Governor Walker signed into law HB 137, a bill that raises license and tag fees for hunters, trappers and anglers in Alaska. The bill had support from broad coalition of outdoorsman groups and individuals. The aim is to ensure adequate revenue brought in by license and tag fees to cover the costs associated with management by the Alaska Department of Fish and Game (ADFG). The primary change is raising resident and nonresident fishing, trapping and combination licenses, with the most significant change in fees occurring for nonresident big game tag fees.
The projected increase in revenue is expected to be $9 million, with an increase of $3.5 million in angler fees and $5.5 million in hunting fees. For anglers, the bulk of the increase is for nonresident anglers with 82 percent of the increase and resident anglers 18 percent. The annual resident sport fish license increases from $15 to $20 and no change in the king salmon stamp (remains at $10). There is a new $15 Chitna Dip Net fee, which is designated to go towards transportation, waste management and restroom facilities. While discussed, neither a Cook Inlet dip net fee nor a sockeye salmon stamp for anglers was not included.
Revenues from resident sport fishing licenses (including combos) is projected at $2.8 million, with $615 million from the king salmon stamp. Nonresident sport fishing licenses (including combos) is projected at $8.9 million and $2.65 million from the king salmon stamp, an increase close to $700,000 for king salmon research and management. The new Chitna dip net fee is expected to raise $180,000.
Overall revenues to the ADFG Sport Fish Division from license and stamp fees are expected to be about $15.15 million, an increase of $3.5 million from $11.65 million. Non-residents will contribute about 75 percent of the license and stamp fees. Monies from the federal Sport Fish Restoration Fund provide the bulk of remaining funding for ADFG Sport Fish Division. In the last decade the federal funding amount per year has ranged $15 to $20 million annually.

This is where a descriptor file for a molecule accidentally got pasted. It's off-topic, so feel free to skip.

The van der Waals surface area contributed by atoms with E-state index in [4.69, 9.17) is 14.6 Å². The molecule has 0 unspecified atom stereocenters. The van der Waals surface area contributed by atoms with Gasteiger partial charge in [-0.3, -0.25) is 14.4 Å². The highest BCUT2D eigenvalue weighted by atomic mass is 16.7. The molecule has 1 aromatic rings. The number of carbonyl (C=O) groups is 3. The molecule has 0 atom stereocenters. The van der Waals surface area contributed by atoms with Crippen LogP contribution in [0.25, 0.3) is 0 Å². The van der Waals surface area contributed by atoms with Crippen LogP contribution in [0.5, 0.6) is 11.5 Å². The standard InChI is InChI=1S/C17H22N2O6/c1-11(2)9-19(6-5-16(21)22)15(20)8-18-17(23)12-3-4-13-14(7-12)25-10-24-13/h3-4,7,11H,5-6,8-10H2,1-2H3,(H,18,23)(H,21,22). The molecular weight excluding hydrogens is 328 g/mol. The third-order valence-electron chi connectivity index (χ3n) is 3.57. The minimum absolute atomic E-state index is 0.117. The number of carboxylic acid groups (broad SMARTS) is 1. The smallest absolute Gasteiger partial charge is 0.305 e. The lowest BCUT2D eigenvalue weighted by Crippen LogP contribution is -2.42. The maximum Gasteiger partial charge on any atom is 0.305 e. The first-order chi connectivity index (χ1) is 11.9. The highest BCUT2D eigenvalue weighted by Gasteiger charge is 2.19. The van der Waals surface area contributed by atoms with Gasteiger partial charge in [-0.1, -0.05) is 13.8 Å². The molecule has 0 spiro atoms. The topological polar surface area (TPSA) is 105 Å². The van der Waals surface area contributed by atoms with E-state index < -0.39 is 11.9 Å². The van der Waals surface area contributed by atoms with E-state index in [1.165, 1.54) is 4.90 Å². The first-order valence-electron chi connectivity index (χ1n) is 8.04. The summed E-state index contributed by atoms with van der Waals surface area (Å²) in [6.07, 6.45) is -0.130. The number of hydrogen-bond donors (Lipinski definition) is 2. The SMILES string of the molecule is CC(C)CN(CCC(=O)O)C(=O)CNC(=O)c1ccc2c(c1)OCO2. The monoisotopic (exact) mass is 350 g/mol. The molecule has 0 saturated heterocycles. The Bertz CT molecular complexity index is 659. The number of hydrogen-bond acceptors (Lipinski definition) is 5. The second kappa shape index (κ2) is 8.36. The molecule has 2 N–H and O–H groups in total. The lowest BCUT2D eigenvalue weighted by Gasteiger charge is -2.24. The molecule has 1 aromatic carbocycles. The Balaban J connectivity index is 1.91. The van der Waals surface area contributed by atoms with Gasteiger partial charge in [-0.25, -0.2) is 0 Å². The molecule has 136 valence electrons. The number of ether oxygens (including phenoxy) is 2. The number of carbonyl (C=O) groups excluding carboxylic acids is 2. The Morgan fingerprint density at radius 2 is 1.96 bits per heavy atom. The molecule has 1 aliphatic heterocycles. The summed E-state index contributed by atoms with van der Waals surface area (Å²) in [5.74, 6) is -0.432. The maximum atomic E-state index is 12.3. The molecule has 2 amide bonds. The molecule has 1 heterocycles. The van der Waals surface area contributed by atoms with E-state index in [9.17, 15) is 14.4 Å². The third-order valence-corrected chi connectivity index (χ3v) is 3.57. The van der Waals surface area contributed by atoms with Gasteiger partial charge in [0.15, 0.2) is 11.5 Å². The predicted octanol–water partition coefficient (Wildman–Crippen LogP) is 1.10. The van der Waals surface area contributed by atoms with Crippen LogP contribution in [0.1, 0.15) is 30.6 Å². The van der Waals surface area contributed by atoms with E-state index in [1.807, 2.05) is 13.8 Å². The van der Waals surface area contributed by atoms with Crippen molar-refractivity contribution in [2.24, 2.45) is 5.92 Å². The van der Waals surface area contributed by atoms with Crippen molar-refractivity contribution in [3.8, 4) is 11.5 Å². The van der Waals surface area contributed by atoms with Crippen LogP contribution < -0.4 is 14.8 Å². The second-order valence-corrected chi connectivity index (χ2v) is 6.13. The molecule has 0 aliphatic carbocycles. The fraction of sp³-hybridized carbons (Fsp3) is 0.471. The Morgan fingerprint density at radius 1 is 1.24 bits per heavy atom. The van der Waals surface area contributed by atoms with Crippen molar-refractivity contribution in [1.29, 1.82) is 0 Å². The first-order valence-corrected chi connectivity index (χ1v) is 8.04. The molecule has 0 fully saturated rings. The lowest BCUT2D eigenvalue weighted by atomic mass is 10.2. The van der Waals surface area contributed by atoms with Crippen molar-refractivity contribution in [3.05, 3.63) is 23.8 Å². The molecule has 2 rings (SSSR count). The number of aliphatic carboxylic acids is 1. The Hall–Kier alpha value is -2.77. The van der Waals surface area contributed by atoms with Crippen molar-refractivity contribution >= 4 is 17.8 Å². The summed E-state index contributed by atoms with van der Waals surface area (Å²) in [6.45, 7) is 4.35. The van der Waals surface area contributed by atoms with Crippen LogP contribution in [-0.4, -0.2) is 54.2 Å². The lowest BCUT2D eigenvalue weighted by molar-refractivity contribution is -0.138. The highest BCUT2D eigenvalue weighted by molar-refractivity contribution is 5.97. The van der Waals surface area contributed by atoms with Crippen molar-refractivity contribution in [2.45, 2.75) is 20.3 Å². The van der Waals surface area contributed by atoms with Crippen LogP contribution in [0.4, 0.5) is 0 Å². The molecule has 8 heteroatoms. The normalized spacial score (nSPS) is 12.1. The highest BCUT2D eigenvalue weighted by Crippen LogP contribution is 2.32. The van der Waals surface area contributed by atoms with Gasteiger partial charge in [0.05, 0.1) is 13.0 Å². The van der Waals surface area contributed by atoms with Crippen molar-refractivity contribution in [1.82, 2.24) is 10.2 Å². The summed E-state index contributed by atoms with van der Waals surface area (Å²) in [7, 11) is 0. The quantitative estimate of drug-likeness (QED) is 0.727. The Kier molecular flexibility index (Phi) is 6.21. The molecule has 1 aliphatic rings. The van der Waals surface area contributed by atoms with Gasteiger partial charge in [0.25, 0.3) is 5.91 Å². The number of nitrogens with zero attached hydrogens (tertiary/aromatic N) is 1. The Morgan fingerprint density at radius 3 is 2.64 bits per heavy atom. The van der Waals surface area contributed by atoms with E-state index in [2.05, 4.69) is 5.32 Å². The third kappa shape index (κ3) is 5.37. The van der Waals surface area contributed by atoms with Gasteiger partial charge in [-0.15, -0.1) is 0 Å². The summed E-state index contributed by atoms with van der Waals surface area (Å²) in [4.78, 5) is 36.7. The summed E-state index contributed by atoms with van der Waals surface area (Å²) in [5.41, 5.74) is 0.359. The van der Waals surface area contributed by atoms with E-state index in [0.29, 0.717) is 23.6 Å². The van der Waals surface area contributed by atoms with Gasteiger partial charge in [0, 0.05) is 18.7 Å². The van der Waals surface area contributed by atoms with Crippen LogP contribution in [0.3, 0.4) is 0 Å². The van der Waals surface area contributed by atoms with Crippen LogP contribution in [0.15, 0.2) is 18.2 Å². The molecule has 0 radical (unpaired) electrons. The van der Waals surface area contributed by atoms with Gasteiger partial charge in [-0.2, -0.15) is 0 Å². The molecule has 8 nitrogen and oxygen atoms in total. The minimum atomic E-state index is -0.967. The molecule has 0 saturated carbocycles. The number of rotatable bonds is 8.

Since 1950 the Act (also known as the Dingell-Johnson (DJ) Act) has funded restoration and management of fish species of material value for sport fishing and recreation. It also provides facility funding that create or add to public access for recreational boating, and aquatic education to public to increase understanding of water resources and associated aquatic life.
The source of the Sport Fish Restoration Funds monies is from excise taxes (typically 10 percent on wholesale value) on sport fishing equipment, electric motors, and sonar; import duties on fishing tackle, yachts and pleasure craft; and a portion of gasoline tax attributable to motorboats and small engines. Since its inception through 2015, more than $400,000 million has been directed to Alaska for sport fisheries management, angler access and conservation.
The federal funds and the state license and stamp fees are deposited into the Alaska Fish and Game Fund, one of the few dedicated funds in Alaska for state government. Anglers are the primary source of funding for sport fishing management, angler access and conservation, here and elsewhere in the United States.